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Runoff Estimation, and Surface Erosion and Control

Runoff Estimation, and Surface Erosion and Control

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Runoff Estimation, and Surface Erosion and Control

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  1. Runoff Estimation, and Surface Erosion and Control Ali Fares, PhD NREM 600, Evaluation of Natural Resources Management

  2. What’s soil erosion? Erosion is the process of detachment and transport of soil particles by erosive agents (Ellison, 1944) Erosion is a natural geologic process • WATER EROSION • WIND EROSION • TILLAGE TRANSLOCATION

  3. SOIL EROSION IS GLOBAL PROBLEM • 1/3 WORLD’S ARABLE LAND LOST SINCE 1950 • MOST IN ASIA, AFRICA, S. AMERICA • 13-18 t/a/yr • 30% OF US FARMLAND ABANDONED • EROSION • SALINIZATION • WATER-LOGGING • 90% OF US CROPLAND LOSING SOIL FASTER THAN IT IS REPLACED • >1 t/a/yr

  4. SIGNIFICANT SOIL LOSS IN THE USA WATER 3.5 X 109 T/yr WIND 1.5 X 109 T/yr

  5. WIND EROSION SUSPENSION WIND SALTATION CREEP • SALTATION DETACHES PARTICLES • SMALLER PARTICLES SUSPENDED • LARGER PARTICLES CREEP • SANDY AND SILTY SOILS MOST SUSCEPTIBLE • SOIL ACCUMULATION IN DITCHES AND FENCE ROWS

  6. WIND EROSION CAN BE SIGNIFICANT Near Mitchell, SD

  7. Dust bowl • 1931-1939 there was a drought called the “dust bowl”. It caused huge dust storms to erupt that destructed billions of acres of farm land.

  8. storms • In the first year of the drought there were 14 storms reported and the second year there were 38 storms. It was getting worse.

  9. Ruined land • Tons of damage was done to every ones land and it costs billions of dollars to repair the damages.

  10. Black Sunday • April 14th,1934 black Sunday was the worst blizzard of the dustbowl which caused the most extensive damage.

  11. REDUCING WIND EROSION • MAINTAIN SURFACE COVER • CROP RESIDUE • COVER CROPS • INCREASE STUBBLE HEIGHT • INSTALL WINDBREAKS • EFFECTIVE 15x HEIGHT • IRRIGATE • STRIP CROPS PERPENDICULAR TO PREVAILING WIND

  12. The Shelterbelt Program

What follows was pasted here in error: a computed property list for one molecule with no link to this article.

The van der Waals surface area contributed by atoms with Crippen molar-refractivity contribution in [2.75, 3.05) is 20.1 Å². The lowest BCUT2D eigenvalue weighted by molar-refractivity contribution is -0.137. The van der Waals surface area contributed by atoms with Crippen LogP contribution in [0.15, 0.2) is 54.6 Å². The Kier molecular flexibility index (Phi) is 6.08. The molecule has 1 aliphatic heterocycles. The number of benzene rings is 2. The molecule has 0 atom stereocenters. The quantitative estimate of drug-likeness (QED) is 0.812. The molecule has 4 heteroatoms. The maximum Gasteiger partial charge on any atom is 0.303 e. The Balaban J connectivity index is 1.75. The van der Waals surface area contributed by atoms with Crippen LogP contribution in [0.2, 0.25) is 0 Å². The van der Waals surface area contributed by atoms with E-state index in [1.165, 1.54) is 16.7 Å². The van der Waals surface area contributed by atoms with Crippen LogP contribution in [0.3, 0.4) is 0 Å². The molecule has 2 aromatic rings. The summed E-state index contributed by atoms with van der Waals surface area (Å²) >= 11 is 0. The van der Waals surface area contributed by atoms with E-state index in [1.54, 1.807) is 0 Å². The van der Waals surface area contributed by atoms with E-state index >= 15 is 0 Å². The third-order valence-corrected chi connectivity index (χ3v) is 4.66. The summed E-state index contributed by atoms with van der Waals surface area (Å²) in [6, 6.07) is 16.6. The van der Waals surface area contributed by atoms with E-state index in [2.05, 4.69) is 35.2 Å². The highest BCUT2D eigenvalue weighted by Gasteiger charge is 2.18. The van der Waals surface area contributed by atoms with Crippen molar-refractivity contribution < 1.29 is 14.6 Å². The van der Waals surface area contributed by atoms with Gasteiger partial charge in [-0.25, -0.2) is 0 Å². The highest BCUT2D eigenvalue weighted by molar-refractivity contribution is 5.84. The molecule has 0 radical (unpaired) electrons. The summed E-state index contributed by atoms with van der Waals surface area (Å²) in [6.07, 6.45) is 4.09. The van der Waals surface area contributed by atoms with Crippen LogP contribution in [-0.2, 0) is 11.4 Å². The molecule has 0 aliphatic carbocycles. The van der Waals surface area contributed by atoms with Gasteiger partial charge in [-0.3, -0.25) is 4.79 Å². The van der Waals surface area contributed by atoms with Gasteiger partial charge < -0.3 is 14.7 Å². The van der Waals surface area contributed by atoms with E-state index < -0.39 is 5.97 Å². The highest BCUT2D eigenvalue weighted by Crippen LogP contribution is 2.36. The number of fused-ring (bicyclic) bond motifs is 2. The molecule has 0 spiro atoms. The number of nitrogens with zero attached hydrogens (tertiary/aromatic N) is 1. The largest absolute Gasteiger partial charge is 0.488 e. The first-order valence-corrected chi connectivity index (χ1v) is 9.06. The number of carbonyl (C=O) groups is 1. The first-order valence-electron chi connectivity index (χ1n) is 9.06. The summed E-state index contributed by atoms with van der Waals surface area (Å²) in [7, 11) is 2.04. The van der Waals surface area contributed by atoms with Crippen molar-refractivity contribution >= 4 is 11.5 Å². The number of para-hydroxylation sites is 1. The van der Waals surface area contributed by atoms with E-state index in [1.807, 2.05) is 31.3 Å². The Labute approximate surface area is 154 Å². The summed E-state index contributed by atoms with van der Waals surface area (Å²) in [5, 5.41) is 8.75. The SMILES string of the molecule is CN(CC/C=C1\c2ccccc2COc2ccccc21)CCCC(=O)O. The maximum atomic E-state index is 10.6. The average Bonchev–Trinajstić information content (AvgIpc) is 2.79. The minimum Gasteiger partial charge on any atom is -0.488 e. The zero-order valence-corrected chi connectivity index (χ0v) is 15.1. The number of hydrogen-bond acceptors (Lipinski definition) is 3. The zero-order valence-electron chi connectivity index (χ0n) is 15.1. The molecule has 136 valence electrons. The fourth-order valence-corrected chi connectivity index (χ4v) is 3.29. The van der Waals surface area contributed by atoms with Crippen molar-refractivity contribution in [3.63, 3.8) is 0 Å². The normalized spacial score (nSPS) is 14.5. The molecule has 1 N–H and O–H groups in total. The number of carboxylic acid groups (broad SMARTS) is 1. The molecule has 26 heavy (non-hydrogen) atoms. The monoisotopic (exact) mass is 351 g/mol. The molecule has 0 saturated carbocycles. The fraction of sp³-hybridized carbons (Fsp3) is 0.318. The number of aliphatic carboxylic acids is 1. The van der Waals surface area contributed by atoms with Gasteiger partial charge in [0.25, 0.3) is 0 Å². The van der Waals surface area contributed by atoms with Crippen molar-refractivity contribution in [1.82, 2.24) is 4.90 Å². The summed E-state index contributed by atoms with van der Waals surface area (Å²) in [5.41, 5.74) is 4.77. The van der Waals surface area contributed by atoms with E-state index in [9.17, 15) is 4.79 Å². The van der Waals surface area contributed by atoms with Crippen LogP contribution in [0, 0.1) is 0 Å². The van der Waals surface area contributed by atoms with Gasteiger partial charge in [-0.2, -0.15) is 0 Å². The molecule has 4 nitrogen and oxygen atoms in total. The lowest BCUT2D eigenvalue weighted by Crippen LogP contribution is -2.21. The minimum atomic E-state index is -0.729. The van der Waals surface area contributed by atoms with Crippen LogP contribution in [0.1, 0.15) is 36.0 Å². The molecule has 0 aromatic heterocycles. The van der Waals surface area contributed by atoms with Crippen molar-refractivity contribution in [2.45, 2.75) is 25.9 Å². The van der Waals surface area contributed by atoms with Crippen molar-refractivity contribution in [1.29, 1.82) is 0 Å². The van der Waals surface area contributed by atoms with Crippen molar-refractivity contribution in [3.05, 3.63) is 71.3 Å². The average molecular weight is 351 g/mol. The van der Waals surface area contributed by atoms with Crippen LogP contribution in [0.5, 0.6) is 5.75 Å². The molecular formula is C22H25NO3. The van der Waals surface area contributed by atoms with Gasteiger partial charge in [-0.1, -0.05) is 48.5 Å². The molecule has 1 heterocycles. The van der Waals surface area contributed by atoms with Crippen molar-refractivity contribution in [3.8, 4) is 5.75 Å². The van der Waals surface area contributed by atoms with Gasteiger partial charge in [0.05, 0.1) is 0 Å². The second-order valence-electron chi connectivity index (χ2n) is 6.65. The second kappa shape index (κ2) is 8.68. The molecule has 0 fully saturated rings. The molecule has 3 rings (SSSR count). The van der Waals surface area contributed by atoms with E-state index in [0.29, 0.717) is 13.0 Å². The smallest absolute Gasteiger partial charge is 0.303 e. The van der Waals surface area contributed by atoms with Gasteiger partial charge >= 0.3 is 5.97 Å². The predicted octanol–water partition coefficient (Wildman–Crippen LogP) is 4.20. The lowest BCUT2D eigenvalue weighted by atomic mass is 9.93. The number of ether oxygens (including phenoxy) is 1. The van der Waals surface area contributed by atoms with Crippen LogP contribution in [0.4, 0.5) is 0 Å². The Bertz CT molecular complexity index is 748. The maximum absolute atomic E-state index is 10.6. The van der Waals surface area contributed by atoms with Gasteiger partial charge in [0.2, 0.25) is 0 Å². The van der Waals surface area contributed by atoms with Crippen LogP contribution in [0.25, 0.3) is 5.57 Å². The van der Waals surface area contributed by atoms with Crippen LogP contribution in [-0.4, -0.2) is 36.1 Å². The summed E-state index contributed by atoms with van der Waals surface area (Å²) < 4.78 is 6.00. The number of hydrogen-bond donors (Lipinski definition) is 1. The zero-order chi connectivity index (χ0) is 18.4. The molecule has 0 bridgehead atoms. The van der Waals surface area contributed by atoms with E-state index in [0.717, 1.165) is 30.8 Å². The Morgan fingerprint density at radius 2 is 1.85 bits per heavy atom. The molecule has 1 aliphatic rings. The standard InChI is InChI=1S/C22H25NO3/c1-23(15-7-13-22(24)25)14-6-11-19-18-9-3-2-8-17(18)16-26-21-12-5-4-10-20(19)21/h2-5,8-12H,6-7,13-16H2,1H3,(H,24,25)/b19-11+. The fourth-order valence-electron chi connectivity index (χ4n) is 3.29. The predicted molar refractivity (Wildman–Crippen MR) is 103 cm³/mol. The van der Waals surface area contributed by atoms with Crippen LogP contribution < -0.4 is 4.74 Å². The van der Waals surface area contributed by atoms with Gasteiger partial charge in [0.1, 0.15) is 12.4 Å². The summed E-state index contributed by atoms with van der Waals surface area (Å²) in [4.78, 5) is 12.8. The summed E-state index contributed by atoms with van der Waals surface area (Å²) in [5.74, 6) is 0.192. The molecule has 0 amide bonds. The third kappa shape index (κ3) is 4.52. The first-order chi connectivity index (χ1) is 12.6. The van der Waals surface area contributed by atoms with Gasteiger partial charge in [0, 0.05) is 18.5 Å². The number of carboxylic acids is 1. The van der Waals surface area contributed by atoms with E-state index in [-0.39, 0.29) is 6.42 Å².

13. WATER EROSION PROCESS • BEGINS WITH RAINDROPS STRIKING BARE SOIL DISLODGING PARTICLES • INTENSE RAINS SEAL SURFACE • WHEN RAINFALL EXCEEDS INFILTRATION WATER IS STORED IN SMALL DEPRESSIONS • ONCE DEPRESSIONS ARE FILLED, RUNOFF BEGINS

  14. WATER EROSION PROCESS • Initially water flows in a discontinuous sheet • Eventually it concentrates into small channels or rills. The runoff now has energy to break off particles and cut deeper • The amount of erosion caused by sheet and rill erosion increases with slope and distance • Rills may eventually form gullies

  15. THE SOIL WATER EROSION PROCESS

  16. EFFECTS ON ENVIRONMENTAL QUALITY AND PRODUCTIVITY • LOSS OF OM, CLAY, AND NUTRIENTS REDUCES PRODUCTIVITY • DAMAGE TO PLANTS • FORMATION OF RILLS AND GULLIES AFFECTS MANAGEMENT • SEDIMENTATION IN WATERWAYS, DIVERSIONS, TERRACES, DITCHES • DELIVERY OF NUTRIENTS TO SURFACE WATER

  17. Quantifying Soil Erosion

  18. Standard USLE plot: • 22.1m (72.6 ft) long • 9% slope • 4m (13.12 ft) wide.

  19. USLEUniversal Soil Loss Equation • Wischmeier, W.H. and D.D. Smith. 1978. Predicting rainfall erosion losses. USDA Agriculture Handbook 537, U.S. Department of Agriculture.

  20. Empirical model: • Analysis of observations • Seeks to characterize response from these data. • Based on: • Rainfall pattern, soil type, topography, crop system and management practices. • Predicts: • Long term average annual rate of erosion • Subroutine in models such as: • SWRRB (Williams, 1975), EPIC (Williams et al., 1980), ANSWERS (Beasly et al., 1980), AGNPS (Young et al., 1989)

  21. The equation: A = R x K x LS x C x P • A = average annual soil loss (tons/acre year) • R = rainfall and runoff erosivity index • K = soil erodibility factor • L = slope length factor • S = slope steepness factor • C= crop/management factor • P = conservation or support practice factor

  22. R (rainfall and runoff erosivity index) • Erosion index (EI) for a given storm: • Product of the kinetic energy of the falling raindrops and its maximum 30 minute intensity. • R factor =EI over a year / 100 A =R x K x LS x C x P

  23. Average annual values of the rainfall erosion index (R).

  24. K(soil erodibility) • Susceptibility of a given soil to erosion by rainfall and runoff. • Depend on: • Texture, structure, organic matter content, and permeability. A =R x K x LS x C x P

  25. Soil-erodibility nomograph.

  26. LS(slope length-gradient) • Ratio of soil loss under given conditions to that at a site with the "standard" slope and slope length. A =R x K x LS x C x P